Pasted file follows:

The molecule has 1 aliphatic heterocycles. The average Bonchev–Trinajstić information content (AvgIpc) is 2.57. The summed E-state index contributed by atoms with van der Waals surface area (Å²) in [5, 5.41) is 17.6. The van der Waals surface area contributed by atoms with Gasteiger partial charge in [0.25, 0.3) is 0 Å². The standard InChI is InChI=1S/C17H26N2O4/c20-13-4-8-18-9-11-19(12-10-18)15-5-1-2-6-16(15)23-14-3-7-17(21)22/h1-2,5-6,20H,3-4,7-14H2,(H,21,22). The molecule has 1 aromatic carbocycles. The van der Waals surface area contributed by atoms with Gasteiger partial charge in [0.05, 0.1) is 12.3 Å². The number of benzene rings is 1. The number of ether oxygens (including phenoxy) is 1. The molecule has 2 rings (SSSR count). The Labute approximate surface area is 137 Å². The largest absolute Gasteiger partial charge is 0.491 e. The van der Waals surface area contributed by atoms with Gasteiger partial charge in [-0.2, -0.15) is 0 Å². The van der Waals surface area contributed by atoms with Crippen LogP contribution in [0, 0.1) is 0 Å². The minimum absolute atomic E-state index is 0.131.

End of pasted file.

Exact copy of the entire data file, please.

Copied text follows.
The molecule has 1 aliphatic heterocycles. The average Bonchev–Trinajstić information content (AvgIpc) is 2.57. The summed E-state index contributed by atoms with van der Waals surface area (Å²) in [5, 5.41) is 17.6. The van der Waals surface area contributed by atoms with Gasteiger partial charge in [0.25, 0.3) is 0 Å². The standard InChI is InChI=1S/C17H26N2O4/c20-13-4-8-18-9-11-19(12-10-18)15-5-1-2-6-16(15)23-14-3-7-17(21)22/h1-2,5-6,20H,3-4,7-14H2,(H,21,22). The molecule has 1 aromatic carbocycles. The van der Waals surface area contributed by atoms with Gasteiger partial charge in [0.05, 0.1) is 12.3 Å². The number of benzene rings is 1. The number of ether oxygens (including phenoxy) is 1. The molecule has 2 rings (SSSR count). The Labute approximate surface area is 137 Å². The largest absolute Gasteiger partial charge is 0.491 e. The van der Waals surface area contributed by atoms with Gasteiger partial charge in [-0.2, -0.15) is 0 Å². The van der Waals surface area contributed by atoms with Crippen LogP contribution in [0, 0.1) is 0 Å². The minimum absolute atomic E-state index is 0.131.